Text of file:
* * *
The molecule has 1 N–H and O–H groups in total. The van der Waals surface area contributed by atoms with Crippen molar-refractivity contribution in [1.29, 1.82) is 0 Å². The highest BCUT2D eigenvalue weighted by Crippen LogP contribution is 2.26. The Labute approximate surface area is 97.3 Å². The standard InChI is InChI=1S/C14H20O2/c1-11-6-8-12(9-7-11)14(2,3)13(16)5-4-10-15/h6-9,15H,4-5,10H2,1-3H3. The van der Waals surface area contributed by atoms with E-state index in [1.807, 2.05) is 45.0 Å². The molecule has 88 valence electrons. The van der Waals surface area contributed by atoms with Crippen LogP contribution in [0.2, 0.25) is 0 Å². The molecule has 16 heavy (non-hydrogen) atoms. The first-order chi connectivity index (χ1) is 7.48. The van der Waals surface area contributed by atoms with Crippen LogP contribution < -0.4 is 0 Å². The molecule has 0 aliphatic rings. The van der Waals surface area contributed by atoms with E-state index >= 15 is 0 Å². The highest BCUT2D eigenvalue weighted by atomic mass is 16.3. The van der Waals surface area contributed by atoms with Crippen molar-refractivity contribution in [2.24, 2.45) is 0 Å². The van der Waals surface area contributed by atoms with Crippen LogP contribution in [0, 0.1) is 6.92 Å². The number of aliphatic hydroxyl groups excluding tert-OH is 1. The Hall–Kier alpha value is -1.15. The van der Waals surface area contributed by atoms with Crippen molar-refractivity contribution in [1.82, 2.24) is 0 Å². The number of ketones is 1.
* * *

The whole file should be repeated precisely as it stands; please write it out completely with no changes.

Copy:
The molecule has 1 N–H and O–H groups in total. The van der Waals surface area contributed by atoms with Crippen molar-refractivity contribution in [1.29, 1.82) is 0 Å². The highest BCUT2D eigenvalue weighted by Crippen LogP contribution is 2.26. The Labute approximate surface area is 97.3 Å². The standard InChI is InChI=1S/C14H20O2/c1-11-6-8-12(9-7-11)14(2,3)13(16)5-4-10-15/h6-9,15H,4-5,10H2,1-3H3. The van der Waals surface area contributed by atoms with E-state index in [1.807, 2.05) is 45.0 Å². The molecule has 88 valence electrons. The van der Waals surface area contributed by atoms with Crippen LogP contribution in [0.2, 0.25) is 0 Å². The molecule has 16 heavy (non-hydrogen) atoms. The first-order chi connectivity index (χ1) is 7.48. The van der Waals surface area contributed by atoms with Crippen LogP contribution < -0.4 is 0 Å². The molecule has 0 aliphatic rings. The van der Waals surface area contributed by atoms with E-state index >= 15 is 0 Å². The highest BCUT2D eigenvalue weighted by atomic mass is 16.3. The van der Waals surface area contributed by atoms with Crippen molar-refractivity contribution in [2.24, 2.45) is 0 Å². The van der Waals surface area contributed by atoms with Crippen LogP contribution in [0, 0.1) is 6.92 Å². The number of aliphatic hydroxyl groups excluding tert-OH is 1. The Hall–Kier alpha value is -1.15. The van der Waals surface area contributed by atoms with Crippen molar-refractivity contribution in [1.82, 2.24) is 0 Å². The number of ketones is 1.